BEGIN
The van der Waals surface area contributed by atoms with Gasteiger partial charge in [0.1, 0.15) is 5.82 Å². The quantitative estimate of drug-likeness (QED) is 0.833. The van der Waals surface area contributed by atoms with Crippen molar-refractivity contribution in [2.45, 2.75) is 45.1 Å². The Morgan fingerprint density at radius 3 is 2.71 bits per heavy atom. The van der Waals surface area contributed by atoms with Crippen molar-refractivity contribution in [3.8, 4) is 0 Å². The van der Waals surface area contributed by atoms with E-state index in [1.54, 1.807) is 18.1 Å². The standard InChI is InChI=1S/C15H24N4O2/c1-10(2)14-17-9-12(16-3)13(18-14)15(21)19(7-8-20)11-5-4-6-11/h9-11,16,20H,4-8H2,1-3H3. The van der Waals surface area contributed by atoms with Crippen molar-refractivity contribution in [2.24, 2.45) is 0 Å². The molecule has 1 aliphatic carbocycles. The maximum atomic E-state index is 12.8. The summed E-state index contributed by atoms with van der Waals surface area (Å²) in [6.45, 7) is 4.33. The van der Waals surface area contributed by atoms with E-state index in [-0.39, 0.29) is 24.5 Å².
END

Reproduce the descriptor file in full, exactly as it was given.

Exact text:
The van der Waals surface area contributed by atoms with Gasteiger partial charge in [0.1, 0.15) is 5.82 Å². The quantitative estimate of drug-likeness (QED) is 0.833. The van der Waals surface area contributed by atoms with Crippen molar-refractivity contribution in [2.45, 2.75) is 45.1 Å². The Morgan fingerprint density at radius 3 is 2.71 bits per heavy atom. The van der Waals surface area contributed by atoms with Crippen molar-refractivity contribution in [3.8, 4) is 0 Å². The van der Waals surface area contributed by atoms with E-state index in [1.54, 1.807) is 18.1 Å². The standard InChI is InChI=1S/C15H24N4O2/c1-10(2)14-17-9-12(16-3)13(18-14)15(21)19(7-8-20)11-5-4-6-11/h9-11,16,20H,4-8H2,1-3H3. The van der Waals surface area contributed by atoms with Crippen molar-refractivity contribution in [2.24, 2.45) is 0 Å². The molecule has 1 aliphatic carbocycles. The maximum atomic E-state index is 12.8. The summed E-state index contributed by atoms with van der Waals surface area (Å²) in [6.45, 7) is 4.33. The van der Waals surface area contributed by atoms with E-state index in [-0.39, 0.29) is 24.5 Å².